Ready to step into BC’s grittier history? Located in the heart of BC’s famed ‘Valley of the Ghosts’ is the former silver mining town of Sandon, which has quite the ‘wild west’ past. Think saloon brawls, brothels, and a booming industry that faded as quickly as it came.

History of Sandon

According to the Town of Sandon, the “Silver City” was once the richest silver-lead-producing region in Canada. However, like many silver towns of the era, it faded with silver prices over time until it was finally disincorporated in 1920.

During its peak, it was home to over 5,000 residents and a prospering economy, however short-lived it might have been. Its website dates the town’s creation back to the 1890s, when Eli Carpenter and Jack Seaton discovered vast amounts of ‘galena ore’ – thus leading prospectors to flock from across the continent.

In Sandon, electricity was “state of the art,” and it became the first place in the province to provide electricity to all of its residents, thanks to its water supply and surrounding mountains.

Recent Posts:
BC’s historic fishing village is located on the western-most point in North America
12 quintessential fall activities to look forward to in BC

sandon bc
Photo via Sandon in the Kootenays

During World War II, the town briefly served as an internment camp for 950 Japanese Canadians.

Finally, in 1955, a giant flood destroyed the majority of Sandon’s remaining buildings (though not all), according to the Town of Sandon, leaving the once-prominent mining town to fade from the map.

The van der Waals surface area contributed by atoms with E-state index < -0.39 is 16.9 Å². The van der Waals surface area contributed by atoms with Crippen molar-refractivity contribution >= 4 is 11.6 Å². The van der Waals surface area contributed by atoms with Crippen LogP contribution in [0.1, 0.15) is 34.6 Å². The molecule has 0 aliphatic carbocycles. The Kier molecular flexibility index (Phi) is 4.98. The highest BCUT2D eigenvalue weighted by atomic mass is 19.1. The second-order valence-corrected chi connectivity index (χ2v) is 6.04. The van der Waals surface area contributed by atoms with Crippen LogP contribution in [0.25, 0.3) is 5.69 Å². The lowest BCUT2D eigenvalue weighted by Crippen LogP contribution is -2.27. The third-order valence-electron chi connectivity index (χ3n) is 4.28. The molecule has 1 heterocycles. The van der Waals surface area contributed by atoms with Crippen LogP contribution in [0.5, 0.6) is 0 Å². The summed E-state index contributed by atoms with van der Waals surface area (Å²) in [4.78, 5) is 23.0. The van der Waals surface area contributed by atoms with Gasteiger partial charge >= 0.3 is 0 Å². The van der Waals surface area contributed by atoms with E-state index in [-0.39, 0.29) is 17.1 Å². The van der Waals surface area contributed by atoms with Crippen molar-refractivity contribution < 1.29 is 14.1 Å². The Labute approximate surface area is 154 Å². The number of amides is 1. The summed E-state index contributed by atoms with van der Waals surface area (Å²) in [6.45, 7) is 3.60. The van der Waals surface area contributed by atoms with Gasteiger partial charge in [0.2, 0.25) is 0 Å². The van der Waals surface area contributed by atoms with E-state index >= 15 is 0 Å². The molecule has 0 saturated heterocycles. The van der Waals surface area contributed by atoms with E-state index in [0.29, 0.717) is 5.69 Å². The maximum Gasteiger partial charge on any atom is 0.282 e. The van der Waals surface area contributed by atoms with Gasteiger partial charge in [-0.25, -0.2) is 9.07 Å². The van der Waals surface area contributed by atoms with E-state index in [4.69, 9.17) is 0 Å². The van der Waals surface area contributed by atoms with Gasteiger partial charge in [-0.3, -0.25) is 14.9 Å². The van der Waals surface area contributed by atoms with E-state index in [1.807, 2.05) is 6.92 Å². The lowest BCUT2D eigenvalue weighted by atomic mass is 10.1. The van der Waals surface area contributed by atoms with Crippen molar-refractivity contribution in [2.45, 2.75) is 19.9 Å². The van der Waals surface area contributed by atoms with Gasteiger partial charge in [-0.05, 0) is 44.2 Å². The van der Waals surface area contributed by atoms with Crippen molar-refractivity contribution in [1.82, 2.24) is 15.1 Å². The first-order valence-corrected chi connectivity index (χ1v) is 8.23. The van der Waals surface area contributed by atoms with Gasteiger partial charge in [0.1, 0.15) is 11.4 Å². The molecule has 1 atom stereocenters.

Present Day

sandon bc
Photo via Sean Pullen / Shutterstock

Today, the West Kootenay community is almost hauntingly still and quiet, offering visitors a peaceful retreat to the wilderness, with a spooky twist.

With less than 20 residents total, visitors of Sandon can explore remaining buildings like the City Hall or Powerhouse, which date back to 1900 and 1897 respectively. Grab a snack at the Prospector’s Pick cafe, go hiking or cycling through the town’s many interconnected trails, and take a ride on one of the restored Sandon Brill Trolleys.

As well, visitors can check out the old Slocan Star plant (now named the Silversmith), which has been in operation since 1897. Tours are available through Silversmith Power & Light seven days a week until October 12th.

So there you have it, BC! If you’re looking to explore some of the province’s gritty history this season, you know where to look.


Where: Kootenays, BC